Tips & Tricks

The Only Guide You Need on the Sautillé Technique on Violin

Have you ever wondered how violinists create magical, shimmering sounds that seem to dance off the strings? That's the beauty of sautillé, a bowing technique that transforms notes into a cascade of musical brilliance. Sautillé is a powerful component of dynamic violin playing and is integral to both classical and contemporary pieces.

In this guide, we'll explore the world of sautillé, uncovering its origins, its pivotal role in violin music, the techniques to master it, and the challenges you might face along the way. 

What is sautillé?

Sautillé, a French word meaning “to jump,” is a brilliant gem in the world of violin techniques. It's a bowing style where the bow rapidly bounces lightly on the string, producing a series of fast, controlled, and articulated notes. 

The beauty of sautillé lies in its ability to add a textural richness to violin music. When you listen to a piece played with sautillé, you'll notice a delightful contrast of rhythm and speed.

Including sautillé in your violin practice opens up a new dimension of musical expression. This technique can be the difference between a flat, one-dimensional performance and a vibrant, multi-layered musical experience.

Sautillé vs. other common bowing techniques

Some may confuse sautillé with other common bowing techniques, including spiccato, detache, and ricochet.

  • Spiccato: While both involve the bow bouncing off the strings, spiccato has a more pronounced, controlled bounce, with the bow leaving the string significantly. This creates a lighter, airier sound and is typical in slower tempos. 

Sautillé, on the other hand, is a faster, more subtle bouncing technique, where the bow stick stays closer to the string, producing a rapid, shimmering sound.

  • Detaché: Detaché, another common bowing technique, is different from both sautillé and spiccato. It involves smooth, separate bow strokes, where the bow maintains constant contact with the string. 

Detaché results in a series of distinct, connected notes, offering a clear, sustained sound, in contrast to the light, bouncing character of sautillé and spiccato.

  • Ricochet: Ricochet is a technique where you intentionally throw or drop the bow onto the string, causing it to bounce by itself several times in a row. This results in a series of quick, successive notes with a single bow stroke. The bow generally sits at an angle, allowing gravity to assist in the bouncing motion.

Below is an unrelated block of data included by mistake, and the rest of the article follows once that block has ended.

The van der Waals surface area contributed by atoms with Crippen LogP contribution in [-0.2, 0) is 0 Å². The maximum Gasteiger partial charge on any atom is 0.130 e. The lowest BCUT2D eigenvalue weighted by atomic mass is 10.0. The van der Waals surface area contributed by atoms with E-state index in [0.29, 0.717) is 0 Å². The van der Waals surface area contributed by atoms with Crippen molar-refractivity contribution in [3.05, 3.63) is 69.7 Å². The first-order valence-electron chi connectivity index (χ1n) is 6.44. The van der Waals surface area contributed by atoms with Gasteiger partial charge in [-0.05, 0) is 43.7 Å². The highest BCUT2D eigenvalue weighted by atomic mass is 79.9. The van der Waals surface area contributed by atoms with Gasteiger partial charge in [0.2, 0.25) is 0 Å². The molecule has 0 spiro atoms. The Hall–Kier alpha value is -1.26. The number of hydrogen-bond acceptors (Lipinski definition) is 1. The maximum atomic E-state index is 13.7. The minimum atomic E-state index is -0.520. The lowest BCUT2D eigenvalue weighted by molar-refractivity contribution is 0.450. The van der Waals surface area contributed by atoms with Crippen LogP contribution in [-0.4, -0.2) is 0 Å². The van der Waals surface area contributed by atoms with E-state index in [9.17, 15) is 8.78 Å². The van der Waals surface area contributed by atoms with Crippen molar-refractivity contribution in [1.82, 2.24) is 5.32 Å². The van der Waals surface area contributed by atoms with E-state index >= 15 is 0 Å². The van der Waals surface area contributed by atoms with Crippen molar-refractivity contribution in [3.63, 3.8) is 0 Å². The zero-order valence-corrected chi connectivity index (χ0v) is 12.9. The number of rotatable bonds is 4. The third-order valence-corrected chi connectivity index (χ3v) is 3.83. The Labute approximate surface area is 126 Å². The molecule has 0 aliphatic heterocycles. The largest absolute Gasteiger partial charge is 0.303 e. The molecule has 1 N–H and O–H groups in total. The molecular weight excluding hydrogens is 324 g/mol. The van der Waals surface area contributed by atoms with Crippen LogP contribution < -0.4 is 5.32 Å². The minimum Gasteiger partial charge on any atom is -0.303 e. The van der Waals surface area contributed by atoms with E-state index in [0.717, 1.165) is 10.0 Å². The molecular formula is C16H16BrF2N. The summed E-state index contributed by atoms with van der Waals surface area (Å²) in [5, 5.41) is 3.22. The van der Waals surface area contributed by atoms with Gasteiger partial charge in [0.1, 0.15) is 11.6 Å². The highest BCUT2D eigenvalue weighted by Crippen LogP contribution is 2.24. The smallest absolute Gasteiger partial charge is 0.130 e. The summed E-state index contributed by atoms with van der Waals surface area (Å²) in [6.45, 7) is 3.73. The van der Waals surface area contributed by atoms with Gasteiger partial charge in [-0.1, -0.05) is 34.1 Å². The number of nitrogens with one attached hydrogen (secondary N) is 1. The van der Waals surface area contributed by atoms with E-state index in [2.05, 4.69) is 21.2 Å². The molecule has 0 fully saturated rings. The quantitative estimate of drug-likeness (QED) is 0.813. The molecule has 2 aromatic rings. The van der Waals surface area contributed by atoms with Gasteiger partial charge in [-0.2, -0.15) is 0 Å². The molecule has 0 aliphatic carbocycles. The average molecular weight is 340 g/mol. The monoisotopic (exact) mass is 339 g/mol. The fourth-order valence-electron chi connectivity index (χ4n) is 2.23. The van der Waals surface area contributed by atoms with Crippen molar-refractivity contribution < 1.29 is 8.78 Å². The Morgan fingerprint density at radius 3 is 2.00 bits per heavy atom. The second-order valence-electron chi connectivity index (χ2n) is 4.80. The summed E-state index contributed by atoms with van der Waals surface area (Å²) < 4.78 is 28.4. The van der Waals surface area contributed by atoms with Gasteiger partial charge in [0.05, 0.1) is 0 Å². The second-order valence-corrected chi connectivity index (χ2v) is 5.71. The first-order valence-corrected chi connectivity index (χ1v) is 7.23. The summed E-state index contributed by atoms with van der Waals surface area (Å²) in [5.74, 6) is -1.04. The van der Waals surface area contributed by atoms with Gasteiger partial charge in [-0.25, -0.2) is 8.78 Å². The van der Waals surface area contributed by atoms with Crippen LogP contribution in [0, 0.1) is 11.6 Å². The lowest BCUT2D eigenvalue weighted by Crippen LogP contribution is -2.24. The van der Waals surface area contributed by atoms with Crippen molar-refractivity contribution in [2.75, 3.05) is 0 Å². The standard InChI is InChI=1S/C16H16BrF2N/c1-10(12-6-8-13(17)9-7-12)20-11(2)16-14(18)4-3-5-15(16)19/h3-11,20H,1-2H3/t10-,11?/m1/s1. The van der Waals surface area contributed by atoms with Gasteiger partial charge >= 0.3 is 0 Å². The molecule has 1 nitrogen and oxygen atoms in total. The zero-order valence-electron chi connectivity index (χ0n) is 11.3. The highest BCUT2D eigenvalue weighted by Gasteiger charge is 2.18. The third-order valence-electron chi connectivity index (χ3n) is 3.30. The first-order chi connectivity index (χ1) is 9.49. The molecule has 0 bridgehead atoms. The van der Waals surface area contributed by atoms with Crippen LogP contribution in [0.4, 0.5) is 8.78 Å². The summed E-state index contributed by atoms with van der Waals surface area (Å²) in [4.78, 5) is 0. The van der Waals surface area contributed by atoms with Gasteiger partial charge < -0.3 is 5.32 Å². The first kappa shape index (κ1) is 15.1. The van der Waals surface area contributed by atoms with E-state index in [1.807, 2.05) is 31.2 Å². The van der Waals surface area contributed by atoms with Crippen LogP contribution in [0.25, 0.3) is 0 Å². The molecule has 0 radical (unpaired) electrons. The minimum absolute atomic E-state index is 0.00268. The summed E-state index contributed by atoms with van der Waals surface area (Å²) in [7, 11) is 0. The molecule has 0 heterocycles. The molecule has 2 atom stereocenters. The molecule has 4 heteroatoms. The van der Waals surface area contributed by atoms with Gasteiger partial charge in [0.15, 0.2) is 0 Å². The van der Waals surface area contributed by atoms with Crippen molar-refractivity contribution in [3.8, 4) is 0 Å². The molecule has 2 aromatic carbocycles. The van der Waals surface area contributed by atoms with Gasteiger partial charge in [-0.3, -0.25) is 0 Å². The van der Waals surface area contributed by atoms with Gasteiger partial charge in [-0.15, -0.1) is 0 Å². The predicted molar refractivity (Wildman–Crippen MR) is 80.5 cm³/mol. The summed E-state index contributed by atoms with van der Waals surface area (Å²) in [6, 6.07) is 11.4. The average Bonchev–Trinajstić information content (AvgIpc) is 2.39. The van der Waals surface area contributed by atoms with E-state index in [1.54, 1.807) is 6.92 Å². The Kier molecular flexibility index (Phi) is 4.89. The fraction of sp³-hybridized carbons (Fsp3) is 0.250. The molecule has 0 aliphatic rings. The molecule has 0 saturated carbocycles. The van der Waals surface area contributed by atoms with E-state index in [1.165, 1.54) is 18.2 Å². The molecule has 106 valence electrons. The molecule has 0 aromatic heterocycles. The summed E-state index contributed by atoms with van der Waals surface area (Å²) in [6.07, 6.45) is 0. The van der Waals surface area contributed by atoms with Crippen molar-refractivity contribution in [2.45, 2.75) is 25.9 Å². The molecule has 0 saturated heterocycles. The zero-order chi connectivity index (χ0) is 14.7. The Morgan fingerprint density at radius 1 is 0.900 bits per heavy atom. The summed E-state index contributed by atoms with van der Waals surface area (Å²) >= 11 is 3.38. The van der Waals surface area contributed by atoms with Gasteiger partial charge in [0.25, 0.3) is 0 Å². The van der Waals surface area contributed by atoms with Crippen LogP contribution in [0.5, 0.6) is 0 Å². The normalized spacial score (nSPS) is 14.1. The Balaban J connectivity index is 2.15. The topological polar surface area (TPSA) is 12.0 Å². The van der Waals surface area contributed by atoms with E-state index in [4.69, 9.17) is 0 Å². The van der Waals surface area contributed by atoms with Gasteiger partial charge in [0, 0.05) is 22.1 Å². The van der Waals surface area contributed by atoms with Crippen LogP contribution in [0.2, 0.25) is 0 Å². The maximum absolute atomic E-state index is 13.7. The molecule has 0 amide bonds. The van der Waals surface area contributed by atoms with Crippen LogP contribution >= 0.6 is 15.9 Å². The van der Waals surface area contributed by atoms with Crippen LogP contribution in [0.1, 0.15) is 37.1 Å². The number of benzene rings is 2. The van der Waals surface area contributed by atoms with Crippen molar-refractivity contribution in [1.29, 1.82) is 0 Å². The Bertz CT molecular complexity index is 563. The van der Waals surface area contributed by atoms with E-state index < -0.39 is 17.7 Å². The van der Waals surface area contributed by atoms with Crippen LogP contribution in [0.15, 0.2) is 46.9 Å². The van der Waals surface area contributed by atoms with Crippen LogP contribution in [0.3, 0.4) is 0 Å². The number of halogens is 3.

Ricochet is often used in passages requiring a rapid succession of notes and can vary in speed and length depending on the force and angle of the initial stroke. 

Origins of the sautillé technique

The sautillé technique, like many violin techniques, has a deep musical history. Its development comes with the evolution of violin playing itself, arising as a distinct and refined technique in the Baroque period. This era, characterized by intricate musical expression and elaborate ornamentation, led to the growth of nuanced bowing techniques.

Key figures in the violin world, like Arcangelo Corelli and Antonio Vivaldi, played pivotal roles in shaping the way the violin was played and understood. Their compositions demanded a level of artistry and technical proficiency that inevitably led to the development and refinement of techniques like sautillé. 

Evolution from classical to modern music

From the Baroque courts to contemporary concert halls, the sautillé technique has persevered across multiple music eras, continuously adapting and evolving. In the Classical era, composers like Mozart and Haydn used sautillé to add lightness and agility to their compositions. This period saw a shift towards clarity, balance, and structure, with sautillé providing a crisp, articulate voice in the violin's repertoire.

As we moved into the Romantic era, sautillé continued to change. Composers like Brahms and Tchaikovsky employed it not just for its textural qualities but also to convey deeper emotions in their music.

In modern music, sautillé has transcended classical boundaries. Contemporary composers and violinists continue to explore its potential, pushing the limits of speed, precision, and expression. The technique remains as relevant and vibrant today as it was centuries ago, a testament to its enduring appeal for new violinists.

Sautillé in different musical styles